People’s attitudes are crucial to home safety. In many Eastern cultures, such as Iran, women are responsible for household chores. For example, mothers play a significant role in preventing children’s accidents [9]. In general, women have two major roles (external and internal) in society. The external role includes activity in society, and the internal role is about motherhood and home [10]. As a result, women have a long presence in the home environment and are generally more responsible for housekeeping and taking care of their children, the elderly and domestic appliances. Therefore, it seems that women have a significant role in the safety of their homes. Consequently, investigating women’s attitudes toward home safety can help reduce these incidents. This study aimed to design and psychometrically evaluate the questionnaire on women’s attitudes toward safety at home.

Materials and methods

Subjects and study design

This study is a cross-sectional descriptive-analytic study. It was carried out from January to June 2019. The general population in this study is Iranian women, and the target population consists of all housewives in 2019. Also, the accessible population is Iranian housewives who have children and are referred to Tabriz city health centers to perform their own or their children’s health activities [11]. The sampling was multi-cluster type that in the first stage, 5 centers were randomly selected from 20 health centers in Tabriz. In the nex stage, Samples were randomly selected from within these clusters relative to the population of each cluster (in a health center with more housewives, more samples were selected). The questionary was pen-and-paper. Inclusion criteria were: having children, willing to participate in research, having at least a high school degree, and being over 18 years old. Exclusion criteria were evident mental illness (all target populations were previously registered with the health center, and the research team was able to identify people with mental health) and unwillingness to participate in the study. The purpose of the study and the importance of the study for home safety was explained to the participants participating in the study. The sample size needed to perform factor analysis to determine construct validity varies among researchers. Some literature considers a minimum of 200 for the sample size [12,13,14,15]. Klein also argues that exploratory factor analysis requires 10 or 20 samples per variable, but the minimum of 200 for sample size is also defensible [15]. Thirty-nine items were identified for the initial questionnaire using a literature review. Therefore, ten samples per tool item were selected (390 samples). The final sample size was 645, considering a 10% samples loss and a design effect coefficient of 1.5.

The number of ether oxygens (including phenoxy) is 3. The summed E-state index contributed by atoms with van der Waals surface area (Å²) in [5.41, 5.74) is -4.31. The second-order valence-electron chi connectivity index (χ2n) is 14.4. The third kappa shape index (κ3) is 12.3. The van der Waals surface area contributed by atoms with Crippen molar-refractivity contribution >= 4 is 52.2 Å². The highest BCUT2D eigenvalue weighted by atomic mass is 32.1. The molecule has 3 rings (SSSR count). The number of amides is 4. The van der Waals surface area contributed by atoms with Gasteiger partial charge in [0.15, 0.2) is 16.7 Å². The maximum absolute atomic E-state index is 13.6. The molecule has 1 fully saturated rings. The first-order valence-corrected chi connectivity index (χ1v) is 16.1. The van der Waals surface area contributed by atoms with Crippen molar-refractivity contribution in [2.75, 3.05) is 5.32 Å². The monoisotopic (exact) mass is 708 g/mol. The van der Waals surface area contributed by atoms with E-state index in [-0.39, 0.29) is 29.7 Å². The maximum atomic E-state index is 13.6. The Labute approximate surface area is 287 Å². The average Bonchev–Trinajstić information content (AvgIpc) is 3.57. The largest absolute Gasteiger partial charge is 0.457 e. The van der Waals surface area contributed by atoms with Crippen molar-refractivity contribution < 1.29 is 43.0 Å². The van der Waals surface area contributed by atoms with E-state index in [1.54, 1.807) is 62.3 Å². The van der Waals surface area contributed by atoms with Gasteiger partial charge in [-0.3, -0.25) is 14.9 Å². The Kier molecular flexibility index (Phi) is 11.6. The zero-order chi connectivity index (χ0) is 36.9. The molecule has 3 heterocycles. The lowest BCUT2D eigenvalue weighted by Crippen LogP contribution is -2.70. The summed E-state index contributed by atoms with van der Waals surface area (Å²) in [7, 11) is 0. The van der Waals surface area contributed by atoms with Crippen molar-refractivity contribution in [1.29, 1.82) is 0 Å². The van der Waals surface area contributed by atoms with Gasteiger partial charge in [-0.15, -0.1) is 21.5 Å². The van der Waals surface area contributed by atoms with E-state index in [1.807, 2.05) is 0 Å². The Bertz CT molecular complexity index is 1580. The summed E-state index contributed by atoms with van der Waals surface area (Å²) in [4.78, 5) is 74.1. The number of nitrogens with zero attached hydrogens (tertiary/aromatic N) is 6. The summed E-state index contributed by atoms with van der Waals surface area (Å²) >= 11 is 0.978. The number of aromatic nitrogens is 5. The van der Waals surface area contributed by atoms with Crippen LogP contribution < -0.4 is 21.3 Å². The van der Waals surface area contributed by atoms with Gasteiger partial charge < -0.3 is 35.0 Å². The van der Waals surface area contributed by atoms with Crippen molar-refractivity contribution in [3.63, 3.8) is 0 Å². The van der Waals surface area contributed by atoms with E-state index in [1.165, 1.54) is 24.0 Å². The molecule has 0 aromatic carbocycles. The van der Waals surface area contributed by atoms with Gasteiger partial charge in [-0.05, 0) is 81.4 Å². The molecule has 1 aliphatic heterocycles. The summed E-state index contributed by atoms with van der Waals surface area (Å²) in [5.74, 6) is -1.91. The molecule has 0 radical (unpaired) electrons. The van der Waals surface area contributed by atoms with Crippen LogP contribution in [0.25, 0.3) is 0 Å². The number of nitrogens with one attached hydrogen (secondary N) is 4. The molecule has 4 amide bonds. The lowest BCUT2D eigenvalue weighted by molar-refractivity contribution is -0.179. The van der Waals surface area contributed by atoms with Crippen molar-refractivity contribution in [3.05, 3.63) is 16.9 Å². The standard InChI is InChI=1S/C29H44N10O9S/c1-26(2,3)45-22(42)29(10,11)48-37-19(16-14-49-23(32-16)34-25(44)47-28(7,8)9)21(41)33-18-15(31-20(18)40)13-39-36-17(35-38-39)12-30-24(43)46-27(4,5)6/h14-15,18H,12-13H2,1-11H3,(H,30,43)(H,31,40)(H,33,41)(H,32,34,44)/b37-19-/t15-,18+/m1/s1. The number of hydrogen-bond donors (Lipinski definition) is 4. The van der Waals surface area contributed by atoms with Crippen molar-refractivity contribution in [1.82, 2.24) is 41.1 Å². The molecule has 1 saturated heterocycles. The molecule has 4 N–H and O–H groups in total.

Instrument